July 18, 2013


Diane M. Fremgen

Clerk of Court of Appeals







This opinion is subject to further editing.  If published, the official version will appear in the bound volume of the Official Reports. 


A party may file with the Supreme Court a petition to review an adverse decision by the Court of Appeals.  See Wis. Stat. § 808.10 and Rule 809.62. 





Appeal No. 


Cir. Ct. No.  2011CV826









Trinke Estates Property Owners’ Association, Inc.,






Terrence Limited Partnership, a/k/a Schaul Limited

Partnership and Richard Schaul,




Richard C. Crandall, John Thompson, Roy L. Leedle, Steven

H. Gaines and Gary Thompson,







            APPEAL from an order of the circuit court for Walworth County:  James L. Carlson, Judge.  Affirmed. 

            Before Lundsten, P.J., Sherman and Blanchard, JJ.

1        PER CURIAM.    A waterfront property owner appeals an order following the circuit court’s grant of declaratory relief and an injunction to a property owners’ association.  We affirm.

2        This case was commenced by the Trinke Estates Property Owners’ Association against the Terrence Limited Partnership, also known as Schaul Limited Partnership, and Richard Schaul, among others.  We will refer to these defendants collectively as “Schaul.”  The amended complaint alleged that Schaul was violating an Association rule regarding the use of boat slips.  The Association sought declarations, an injunction, and other relief.  Eventually, on summary judgment, the circuit court ruled in favor of the Association by declaring the Association’s rule valid and enforceable, and by enjoining Schaul from renting or loaning boat slips to nonmembers of the Association who are not members of Schaul’s immediate family.  Schaul appeals.

3        Summary judgment methodology is well established, and need not be repeated here.  See, e.g., Grams v. Boss, 97 Wis. 2d 332, 338-39, 294 N.W.2d 473 (1980), abrogated on other grounds by Olstad v. Microsoft Corp., 2005 WI 121, 284 Wis. 2d 224, 700 N.W.2d 139.  On review, we apply the same standard the circuit court is to apply.  Green Spring Farms v. Kersten, 136 Wis. 2d 304, 315, 401 N.W.2d 816 (1987).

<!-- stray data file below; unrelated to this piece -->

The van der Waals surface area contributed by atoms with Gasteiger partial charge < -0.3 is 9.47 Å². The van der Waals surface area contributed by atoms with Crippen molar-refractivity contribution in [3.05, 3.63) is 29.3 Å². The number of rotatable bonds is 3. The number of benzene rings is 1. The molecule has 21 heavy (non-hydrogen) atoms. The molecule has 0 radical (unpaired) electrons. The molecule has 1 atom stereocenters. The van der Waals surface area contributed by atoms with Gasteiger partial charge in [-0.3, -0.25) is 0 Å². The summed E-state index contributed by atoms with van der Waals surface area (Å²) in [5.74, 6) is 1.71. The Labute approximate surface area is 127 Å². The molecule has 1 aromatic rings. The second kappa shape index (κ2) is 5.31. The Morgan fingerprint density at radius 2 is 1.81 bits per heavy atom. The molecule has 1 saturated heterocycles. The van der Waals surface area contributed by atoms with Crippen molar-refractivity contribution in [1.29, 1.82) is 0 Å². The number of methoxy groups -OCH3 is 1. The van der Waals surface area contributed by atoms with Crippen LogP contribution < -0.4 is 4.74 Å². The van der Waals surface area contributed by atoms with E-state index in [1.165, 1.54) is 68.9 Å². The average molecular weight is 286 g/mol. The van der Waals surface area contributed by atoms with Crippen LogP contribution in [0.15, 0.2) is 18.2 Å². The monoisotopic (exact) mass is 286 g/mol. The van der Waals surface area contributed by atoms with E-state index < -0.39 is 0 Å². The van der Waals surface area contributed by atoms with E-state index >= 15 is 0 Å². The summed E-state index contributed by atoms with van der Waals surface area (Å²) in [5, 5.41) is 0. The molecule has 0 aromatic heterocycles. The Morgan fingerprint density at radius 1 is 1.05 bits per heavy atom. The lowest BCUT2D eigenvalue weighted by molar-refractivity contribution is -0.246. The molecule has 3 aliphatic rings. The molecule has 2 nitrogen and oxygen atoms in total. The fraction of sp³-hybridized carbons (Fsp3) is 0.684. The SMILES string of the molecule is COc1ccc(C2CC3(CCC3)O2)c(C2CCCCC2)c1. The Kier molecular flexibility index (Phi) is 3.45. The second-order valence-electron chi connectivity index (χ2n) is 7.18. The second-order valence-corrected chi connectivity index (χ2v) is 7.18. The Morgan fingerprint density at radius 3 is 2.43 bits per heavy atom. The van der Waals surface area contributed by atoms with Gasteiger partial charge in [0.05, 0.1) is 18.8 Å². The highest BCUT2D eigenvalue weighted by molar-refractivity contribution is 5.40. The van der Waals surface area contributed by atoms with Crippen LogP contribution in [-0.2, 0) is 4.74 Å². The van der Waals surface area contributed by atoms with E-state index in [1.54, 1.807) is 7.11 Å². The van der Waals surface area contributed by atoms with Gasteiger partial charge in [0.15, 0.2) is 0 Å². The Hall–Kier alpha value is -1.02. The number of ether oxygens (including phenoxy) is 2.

4        We first review the amended complaint.  As substantive facts, it alleged that Trinke Estates is an incorporated subdivision, and that the Association was incorporated in 1953, is empowered to enact rules and regulations, and has enacted by-laws.  The complaint further alleged that the Association’s by-laws are a covenant that runs with the property, and that documents conveying the property to Schaul properly indicated as much. 

5        The complaint alleged that in 1964 the Association adopted a rule stating:  “Boat slips in the lagoons are for the use of the members or the members of the immediate family and are not to be loaned or rented to non-members.”  It further alleged that in 2006 Schaul began leasing slips on his pier to persons who were neither family members nor Association members.  The complaint alleged that in 2008 the Association mailed copies of the rules to all members, including a reminder that the rules prohibit the renting of slips to non-members.  It alleged that in 2010 Richard Schaul appeared before the Association’s board and stated that he would continue to lease slips to non-members.